Abstract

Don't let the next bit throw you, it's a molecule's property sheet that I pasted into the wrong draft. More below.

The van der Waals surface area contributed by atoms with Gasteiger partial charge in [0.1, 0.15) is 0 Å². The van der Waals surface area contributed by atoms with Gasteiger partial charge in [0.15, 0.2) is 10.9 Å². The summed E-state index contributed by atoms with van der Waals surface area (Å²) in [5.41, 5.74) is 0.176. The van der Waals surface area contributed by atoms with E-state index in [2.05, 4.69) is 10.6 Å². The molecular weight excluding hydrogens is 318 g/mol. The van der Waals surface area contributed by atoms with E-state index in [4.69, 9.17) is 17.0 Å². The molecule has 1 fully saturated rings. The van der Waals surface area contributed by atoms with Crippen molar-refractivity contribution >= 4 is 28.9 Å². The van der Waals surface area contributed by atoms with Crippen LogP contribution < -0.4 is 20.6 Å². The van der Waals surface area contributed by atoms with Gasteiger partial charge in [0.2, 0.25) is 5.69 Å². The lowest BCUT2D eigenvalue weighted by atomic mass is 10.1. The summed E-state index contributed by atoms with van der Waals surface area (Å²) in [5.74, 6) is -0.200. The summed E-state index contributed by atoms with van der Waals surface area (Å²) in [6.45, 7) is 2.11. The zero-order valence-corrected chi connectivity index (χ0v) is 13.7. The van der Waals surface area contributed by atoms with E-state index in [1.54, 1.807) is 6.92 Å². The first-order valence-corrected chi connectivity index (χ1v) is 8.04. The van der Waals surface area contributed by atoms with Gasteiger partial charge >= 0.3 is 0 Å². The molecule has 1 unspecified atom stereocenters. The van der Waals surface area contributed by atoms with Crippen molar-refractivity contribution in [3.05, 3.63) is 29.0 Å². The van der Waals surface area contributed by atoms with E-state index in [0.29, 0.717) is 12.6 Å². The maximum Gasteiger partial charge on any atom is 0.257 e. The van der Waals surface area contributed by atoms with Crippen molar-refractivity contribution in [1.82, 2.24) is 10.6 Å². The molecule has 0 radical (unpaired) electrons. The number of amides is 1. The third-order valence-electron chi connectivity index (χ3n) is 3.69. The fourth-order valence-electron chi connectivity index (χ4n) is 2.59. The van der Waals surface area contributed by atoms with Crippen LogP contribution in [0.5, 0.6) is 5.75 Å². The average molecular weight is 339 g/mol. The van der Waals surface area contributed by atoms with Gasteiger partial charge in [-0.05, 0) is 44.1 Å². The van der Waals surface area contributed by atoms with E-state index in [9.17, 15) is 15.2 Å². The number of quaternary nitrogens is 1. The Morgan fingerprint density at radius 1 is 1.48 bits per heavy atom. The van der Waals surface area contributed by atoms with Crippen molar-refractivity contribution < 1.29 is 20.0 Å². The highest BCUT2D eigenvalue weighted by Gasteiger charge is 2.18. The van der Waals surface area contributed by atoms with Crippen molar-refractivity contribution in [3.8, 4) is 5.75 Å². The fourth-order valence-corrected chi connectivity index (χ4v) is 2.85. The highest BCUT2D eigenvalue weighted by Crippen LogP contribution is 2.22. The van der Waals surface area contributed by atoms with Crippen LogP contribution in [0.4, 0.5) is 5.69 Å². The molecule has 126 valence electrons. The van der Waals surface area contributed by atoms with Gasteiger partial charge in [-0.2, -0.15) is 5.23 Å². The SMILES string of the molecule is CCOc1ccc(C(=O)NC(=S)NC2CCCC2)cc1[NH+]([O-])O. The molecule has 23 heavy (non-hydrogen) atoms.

In the United States, black workers earn less than their white counterparts and have higher rates of unemployment. Empirical work indicates that most of this wage gap is accounted for by differences in cognitive skills that emerge at an early age. In this paper, we demonstrate that the same is not true for black-white disparity in unemployment. A large unexplained unemployment differential motivates the paper's second contribution—a potential theoretical explanation. This explanation is built around a model that embeds statistical discrimination into the subjective worker evaluation process that lies at the root of the efficiency-wage theory of equilibrium unemployment.

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